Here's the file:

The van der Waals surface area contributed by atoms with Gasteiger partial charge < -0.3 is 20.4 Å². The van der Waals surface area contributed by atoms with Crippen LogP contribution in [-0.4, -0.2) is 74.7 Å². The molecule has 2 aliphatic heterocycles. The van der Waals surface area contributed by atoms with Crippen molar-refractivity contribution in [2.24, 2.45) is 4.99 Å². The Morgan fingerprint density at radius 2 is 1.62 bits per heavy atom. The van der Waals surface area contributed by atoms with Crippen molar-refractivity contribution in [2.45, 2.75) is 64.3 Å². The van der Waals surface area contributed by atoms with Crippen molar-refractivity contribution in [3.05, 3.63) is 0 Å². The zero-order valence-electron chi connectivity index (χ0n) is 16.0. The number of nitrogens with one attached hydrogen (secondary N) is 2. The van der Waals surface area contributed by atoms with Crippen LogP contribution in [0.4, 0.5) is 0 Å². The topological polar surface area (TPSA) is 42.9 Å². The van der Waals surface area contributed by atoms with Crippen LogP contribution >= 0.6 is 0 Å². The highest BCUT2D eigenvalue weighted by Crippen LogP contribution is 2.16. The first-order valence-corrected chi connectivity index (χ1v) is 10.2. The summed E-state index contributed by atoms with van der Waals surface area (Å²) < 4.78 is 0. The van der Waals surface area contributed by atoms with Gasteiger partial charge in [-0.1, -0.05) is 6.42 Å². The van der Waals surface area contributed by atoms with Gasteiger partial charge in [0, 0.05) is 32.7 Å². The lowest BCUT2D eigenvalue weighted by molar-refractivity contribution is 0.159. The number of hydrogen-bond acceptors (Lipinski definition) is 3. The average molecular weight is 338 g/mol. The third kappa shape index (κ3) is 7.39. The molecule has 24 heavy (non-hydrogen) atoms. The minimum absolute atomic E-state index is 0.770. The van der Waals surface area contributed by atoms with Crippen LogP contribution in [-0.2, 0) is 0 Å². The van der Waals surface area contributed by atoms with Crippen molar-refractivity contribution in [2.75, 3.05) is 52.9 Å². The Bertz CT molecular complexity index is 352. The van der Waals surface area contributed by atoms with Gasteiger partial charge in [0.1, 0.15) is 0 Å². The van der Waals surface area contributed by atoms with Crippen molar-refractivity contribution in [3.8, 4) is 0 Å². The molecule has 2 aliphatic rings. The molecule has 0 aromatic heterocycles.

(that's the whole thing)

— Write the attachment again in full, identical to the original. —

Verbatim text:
The van der Waals surface area contributed by atoms with Gasteiger partial charge < -0.3 is 20.4 Å². The van der Waals surface area contributed by atoms with Crippen LogP contribution in [-0.4, -0.2) is 74.7 Å². The molecule has 2 aliphatic heterocycles. The van der Waals surface area contributed by atoms with Crippen molar-refractivity contribution in [2.24, 2.45) is 4.99 Å². The Morgan fingerprint density at radius 2 is 1.62 bits per heavy atom. The van der Waals surface area contributed by atoms with Crippen molar-refractivity contribution in [2.45, 2.75) is 64.3 Å². The van der Waals surface area contributed by atoms with Crippen molar-refractivity contribution in [3.05, 3.63) is 0 Å². The zero-order valence-electron chi connectivity index (χ0n) is 16.0. The number of nitrogens with one attached hydrogen (secondary N) is 2. The van der Waals surface area contributed by atoms with Crippen LogP contribution in [0.4, 0.5) is 0 Å². The topological polar surface area (TPSA) is 42.9 Å². The van der Waals surface area contributed by atoms with Crippen LogP contribution >= 0.6 is 0 Å². The highest BCUT2D eigenvalue weighted by Crippen LogP contribution is 2.16. The first-order valence-corrected chi connectivity index (χ1v) is 10.2. The summed E-state index contributed by atoms with van der Waals surface area (Å²) < 4.78 is 0. The van der Waals surface area contributed by atoms with Gasteiger partial charge in [-0.1, -0.05) is 6.42 Å². The van der Waals surface area contributed by atoms with Gasteiger partial charge in [0, 0.05) is 32.7 Å². The lowest BCUT2D eigenvalue weighted by molar-refractivity contribution is 0.159. The number of hydrogen-bond acceptors (Lipinski definition) is 3. The average molecular weight is 338 g/mol. The third kappa shape index (κ3) is 7.39. The molecule has 24 heavy (non-hydrogen) atoms. The minimum absolute atomic E-state index is 0.770. The van der Waals surface area contributed by atoms with Crippen LogP contribution in [-0.2, 0) is 0 Å². The van der Waals surface area contributed by atoms with Crippen molar-refractivity contribution in [2.75, 3.05) is 52.9 Å². The Bertz CT molecular complexity index is 352. The van der Waals surface area contributed by atoms with Gasteiger partial charge in [0.1, 0.15) is 0 Å². The van der Waals surface area contributed by atoms with Crippen molar-refractivity contribution in [3.8, 4) is 0 Å². The molecule has 2 aliphatic rings. The molecule has 0 aromatic heterocycles.